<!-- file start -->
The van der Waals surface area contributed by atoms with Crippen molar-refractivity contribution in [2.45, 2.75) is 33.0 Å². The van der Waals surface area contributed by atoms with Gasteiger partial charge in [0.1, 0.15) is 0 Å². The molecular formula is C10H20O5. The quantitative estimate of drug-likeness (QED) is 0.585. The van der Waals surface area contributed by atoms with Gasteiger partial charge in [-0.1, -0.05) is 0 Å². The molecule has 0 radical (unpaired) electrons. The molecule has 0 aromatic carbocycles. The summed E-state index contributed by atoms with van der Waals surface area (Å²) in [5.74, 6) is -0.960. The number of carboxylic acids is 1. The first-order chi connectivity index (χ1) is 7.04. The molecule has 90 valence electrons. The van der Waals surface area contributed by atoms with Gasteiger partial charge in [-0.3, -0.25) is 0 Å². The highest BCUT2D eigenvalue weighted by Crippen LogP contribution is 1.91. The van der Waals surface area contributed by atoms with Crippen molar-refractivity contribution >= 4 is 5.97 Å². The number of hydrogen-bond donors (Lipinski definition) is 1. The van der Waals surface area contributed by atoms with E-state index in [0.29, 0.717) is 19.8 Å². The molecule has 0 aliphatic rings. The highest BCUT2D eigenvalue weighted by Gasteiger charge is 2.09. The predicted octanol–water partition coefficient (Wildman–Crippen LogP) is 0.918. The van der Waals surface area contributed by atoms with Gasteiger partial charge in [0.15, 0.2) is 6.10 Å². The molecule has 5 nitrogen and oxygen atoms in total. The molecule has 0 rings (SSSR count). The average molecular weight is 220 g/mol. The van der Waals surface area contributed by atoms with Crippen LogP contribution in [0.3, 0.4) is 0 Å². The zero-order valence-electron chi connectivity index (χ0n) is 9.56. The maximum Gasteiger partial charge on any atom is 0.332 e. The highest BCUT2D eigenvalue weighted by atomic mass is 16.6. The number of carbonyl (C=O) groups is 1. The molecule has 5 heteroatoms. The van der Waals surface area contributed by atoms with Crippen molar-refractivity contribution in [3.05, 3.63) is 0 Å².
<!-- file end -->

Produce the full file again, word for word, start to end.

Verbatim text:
The van der Waals surface area contributed by atoms with Crippen molar-refractivity contribution in [2.45, 2.75) is 33.0 Å². The van der Waals surface area contributed by atoms with Gasteiger partial charge in [0.1, 0.15) is 0 Å². The molecular formula is C10H20O5. The quantitative estimate of drug-likeness (QED) is 0.585. The van der Waals surface area contributed by atoms with Gasteiger partial charge in [-0.1, -0.05) is 0 Å². The molecule has 0 radical (unpaired) electrons. The molecule has 0 aromatic carbocycles. The summed E-state index contributed by atoms with van der Waals surface area (Å²) in [5.74, 6) is -0.960. The number of carboxylic acids is 1. The first-order chi connectivity index (χ1) is 7.04. The molecule has 90 valence electrons. The van der Waals surface area contributed by atoms with Gasteiger partial charge in [-0.3, -0.25) is 0 Å². The highest BCUT2D eigenvalue weighted by Crippen LogP contribution is 1.91. The van der Waals surface area contributed by atoms with Crippen molar-refractivity contribution >= 4 is 5.97 Å². The number of hydrogen-bond donors (Lipinski definition) is 1. The van der Waals surface area contributed by atoms with E-state index in [0.29, 0.717) is 19.8 Å². The molecule has 0 aliphatic rings. The highest BCUT2D eigenvalue weighted by Gasteiger charge is 2.09. The predicted octanol–water partition coefficient (Wildman–Crippen LogP) is 0.918. The van der Waals surface area contributed by atoms with Gasteiger partial charge in [0.15, 0.2) is 6.10 Å². The molecule has 5 nitrogen and oxygen atoms in total. The molecule has 0 rings (SSSR count). The average molecular weight is 220 g/mol. The van der Waals surface area contributed by atoms with Crippen LogP contribution in [0.3, 0.4) is 0 Å². The zero-order valence-electron chi connectivity index (χ0n) is 9.56. The maximum Gasteiger partial charge on any atom is 0.332 e. The highest BCUT2D eigenvalue weighted by atomic mass is 16.6. The number of carbonyl (C=O) groups is 1. The molecule has 5 heteroatoms. The van der Waals surface area contributed by atoms with Crippen molar-refractivity contribution in [3.05, 3.63) is 0 Å².